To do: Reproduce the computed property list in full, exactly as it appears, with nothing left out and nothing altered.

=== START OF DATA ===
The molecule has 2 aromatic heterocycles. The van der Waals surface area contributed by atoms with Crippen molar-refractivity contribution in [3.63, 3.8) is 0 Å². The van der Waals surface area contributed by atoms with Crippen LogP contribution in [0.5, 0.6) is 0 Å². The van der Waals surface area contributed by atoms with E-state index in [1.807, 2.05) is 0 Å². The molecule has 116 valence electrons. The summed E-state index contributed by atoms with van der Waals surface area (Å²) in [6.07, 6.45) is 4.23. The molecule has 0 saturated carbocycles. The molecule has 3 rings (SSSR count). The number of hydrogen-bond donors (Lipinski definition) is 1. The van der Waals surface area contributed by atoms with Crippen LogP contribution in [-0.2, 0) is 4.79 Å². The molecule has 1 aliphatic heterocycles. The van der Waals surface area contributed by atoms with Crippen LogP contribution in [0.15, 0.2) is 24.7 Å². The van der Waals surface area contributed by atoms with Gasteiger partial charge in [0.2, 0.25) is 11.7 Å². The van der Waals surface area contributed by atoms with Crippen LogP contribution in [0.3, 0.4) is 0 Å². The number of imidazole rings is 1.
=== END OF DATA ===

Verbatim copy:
The molecule has 2 aromatic heterocycles. The van der Waals surface area contributed by atoms with Crippen molar-refractivity contribution in [3.63, 3.8) is 0 Å². The van der Waals surface area contributed by atoms with Crippen LogP contribution in [0.5, 0.6) is 0 Å². The van der Waals surface area contributed by atoms with E-state index in [1.807, 2.05) is 0 Å². The molecule has 116 valence electrons. The summed E-state index contributed by atoms with van der Waals surface area (Å²) in [6.07, 6.45) is 4.23. The molecule has 0 saturated carbocycles. The molecule has 3 rings (SSSR count). The number of hydrogen-bond donors (Lipinski definition) is 1. The van der Waals surface area contributed by atoms with Crippen LogP contribution in [-0.2, 0) is 4.79 Å². The molecule has 1 aliphatic heterocycles. The van der Waals surface area contributed by atoms with Crippen LogP contribution in [0.15, 0.2) is 24.7 Å². The van der Waals surface area contributed by atoms with Gasteiger partial charge in [0.2, 0.25) is 11.7 Å². The van der Waals surface area contributed by atoms with Crippen LogP contribution in [0.3, 0.4) is 0 Å². The number of imidazole rings is 1.